So far, so good—the day had proceeded according to plan. I’d left town early, hiked several miles into the mountains in the cool of morning, had a close encounter with iconic wildlife, and now I sat on a knoll overlooking the lake I’d come to fish, watching several large cutthroat trout cruise the shallows.
I reasoned the hot, uncomfortable feeling emanating from my feet inside my boots as the after effect of the arduous hike. I’d worn these hiking boots for years, without issue. As I sat and rigged my rod, keeping half an eye on the movements of the fish, surely I thought, the discomfort would diminish.
The fish cruised close to the lake’s narrow outlet, where over time the current had stacked a tangle of logs, now bleached by the elements. An occasional zephyr swept down from the mountains, churning the lake’s surface for a minute or two, but when the air settled the fish still maintained their station. Rod rigged, I stood and walked cautiously down towards the water’s edge then, keeping a respectful distance, unfurled a cast toward where two fish swam leisurely, seemingly unaware of my presence.
The instant the fly touched the water, both fish, and two more I hadn’t noticed, turned and darted straight for the center of the lake’s deeper reaches, leaving a trail of stirred sediment in their wake.
Tough audience, I thought. I retreated back to the higher ground and sat, waiting to see if they’d return. A few minutes later I located another, close in, working its way toward me while keeping to a deeper channel next to the bank. I decided to set up an ambush.
I moved down and cast my fly right on the edge of this channel, twenty feet ahead of the fish, and waited. As it approached, I gave a little twitch of the rod tip, imparting a slight motion to the fly. Ignoring my offering, the cutthroat swam past and stopped right in front of me, turning slightly and seeming to stare straight at me, mouth and gill plates working rhythmically as it moved water through its gills. For a few seconds we stared at each other. It was difficult to escape the feeling I was being mocked, or admonished, or both. The fish then turned and retraced its path. I cast once more, landing the fly a few feet ahead of it, and was treated with the same disregard.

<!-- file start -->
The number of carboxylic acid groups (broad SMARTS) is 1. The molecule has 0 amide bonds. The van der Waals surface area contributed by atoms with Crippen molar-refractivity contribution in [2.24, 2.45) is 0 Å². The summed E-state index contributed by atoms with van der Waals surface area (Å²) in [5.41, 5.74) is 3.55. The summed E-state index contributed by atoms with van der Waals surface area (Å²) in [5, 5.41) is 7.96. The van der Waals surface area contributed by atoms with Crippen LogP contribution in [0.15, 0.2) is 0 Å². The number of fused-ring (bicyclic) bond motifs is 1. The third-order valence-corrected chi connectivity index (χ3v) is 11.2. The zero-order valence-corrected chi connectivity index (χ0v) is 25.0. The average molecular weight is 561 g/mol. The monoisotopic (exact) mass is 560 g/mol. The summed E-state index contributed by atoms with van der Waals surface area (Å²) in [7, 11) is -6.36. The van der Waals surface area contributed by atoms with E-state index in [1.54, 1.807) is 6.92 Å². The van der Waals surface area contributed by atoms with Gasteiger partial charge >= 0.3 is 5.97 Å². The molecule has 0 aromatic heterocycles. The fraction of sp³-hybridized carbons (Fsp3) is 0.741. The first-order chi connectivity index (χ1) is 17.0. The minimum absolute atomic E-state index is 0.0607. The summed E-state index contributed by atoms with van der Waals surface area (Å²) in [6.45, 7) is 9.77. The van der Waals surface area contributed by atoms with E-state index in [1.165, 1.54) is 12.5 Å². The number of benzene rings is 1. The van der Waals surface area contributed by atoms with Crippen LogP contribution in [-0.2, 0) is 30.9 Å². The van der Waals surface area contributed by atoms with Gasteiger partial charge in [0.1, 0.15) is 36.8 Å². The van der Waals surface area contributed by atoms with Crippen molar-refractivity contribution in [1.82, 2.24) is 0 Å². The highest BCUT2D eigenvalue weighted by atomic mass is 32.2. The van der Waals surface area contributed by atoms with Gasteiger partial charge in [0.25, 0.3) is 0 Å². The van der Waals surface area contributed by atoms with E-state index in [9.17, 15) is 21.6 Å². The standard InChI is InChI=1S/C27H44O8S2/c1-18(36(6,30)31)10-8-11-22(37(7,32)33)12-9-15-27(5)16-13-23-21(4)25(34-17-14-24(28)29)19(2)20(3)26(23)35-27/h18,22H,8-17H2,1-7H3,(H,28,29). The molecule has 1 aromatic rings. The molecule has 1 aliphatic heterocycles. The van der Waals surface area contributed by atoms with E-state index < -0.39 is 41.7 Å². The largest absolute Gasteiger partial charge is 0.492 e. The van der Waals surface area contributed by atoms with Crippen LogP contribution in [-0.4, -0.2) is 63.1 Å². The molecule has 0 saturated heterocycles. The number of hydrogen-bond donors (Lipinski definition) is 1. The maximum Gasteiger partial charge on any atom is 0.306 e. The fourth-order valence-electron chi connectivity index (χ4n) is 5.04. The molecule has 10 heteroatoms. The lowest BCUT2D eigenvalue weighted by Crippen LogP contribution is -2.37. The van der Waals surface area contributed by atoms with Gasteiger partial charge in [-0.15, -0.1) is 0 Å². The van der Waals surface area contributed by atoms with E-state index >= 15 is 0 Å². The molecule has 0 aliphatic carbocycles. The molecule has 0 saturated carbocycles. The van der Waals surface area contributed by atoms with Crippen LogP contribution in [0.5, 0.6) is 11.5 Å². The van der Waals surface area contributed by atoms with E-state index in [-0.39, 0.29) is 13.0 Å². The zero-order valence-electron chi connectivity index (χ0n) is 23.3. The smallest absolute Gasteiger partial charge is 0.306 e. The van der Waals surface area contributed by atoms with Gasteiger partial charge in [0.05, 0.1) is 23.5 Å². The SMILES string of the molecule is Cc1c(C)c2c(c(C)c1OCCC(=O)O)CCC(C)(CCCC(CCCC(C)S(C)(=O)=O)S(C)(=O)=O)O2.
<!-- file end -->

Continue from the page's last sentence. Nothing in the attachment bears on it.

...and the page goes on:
Very well, I’d take my talents to the other side of the lake, where hopefully the locals would be a little less cultured. I refastened my pack and headed for the far shore where the trees grew close and snow still lay in their shadows. The water here was deeper, and several fish lay beyond a drop off where a small stream flowed in to the lake. Crouching low, I cast onto the stream where its waters merged with that of the lake. The fly drifted with the current, and one by one each fish moved out of the way as it floated toward them, then resumed its station once past.
I began to pay more attention to the pain in my feet. The extra half mile of hiking to get here from the far shore had set them aflame. I thought of the first aid kit sitting in the back seat of my truck, that I’d told myself I likely wouldn’t need. I consoled myself with the thought that the discomfort was greater when hiking uphill, and the bulk of the return hike would be down.
For the next half hour, I continued my battle of wits with the fish at the stream mouth. Multiple changes in flies, angle of approach, at one stage standing in plain sight a mere rod length from them, dancing a nymph inches from their faces—nothing would induce a take, or even a flicker of interest save the energy expended in moving out of the way.
The angle of the mid-afternoon sun told me it was time to leave. I broke down my rod and began what turned out to be a two hour hobble back to my truck, all the while imagining the twin delights of slipping off my boots and sipping the cold birthday beer I’d left under the back seat….or had I? I now remembered the beer, sitting in the fridge at home, left behind in my haste to make an early start to the day. Through the pain, I laughed. I’d wanted a memorable experience to celebrate my 60th, and been given exactly what I’d asked for.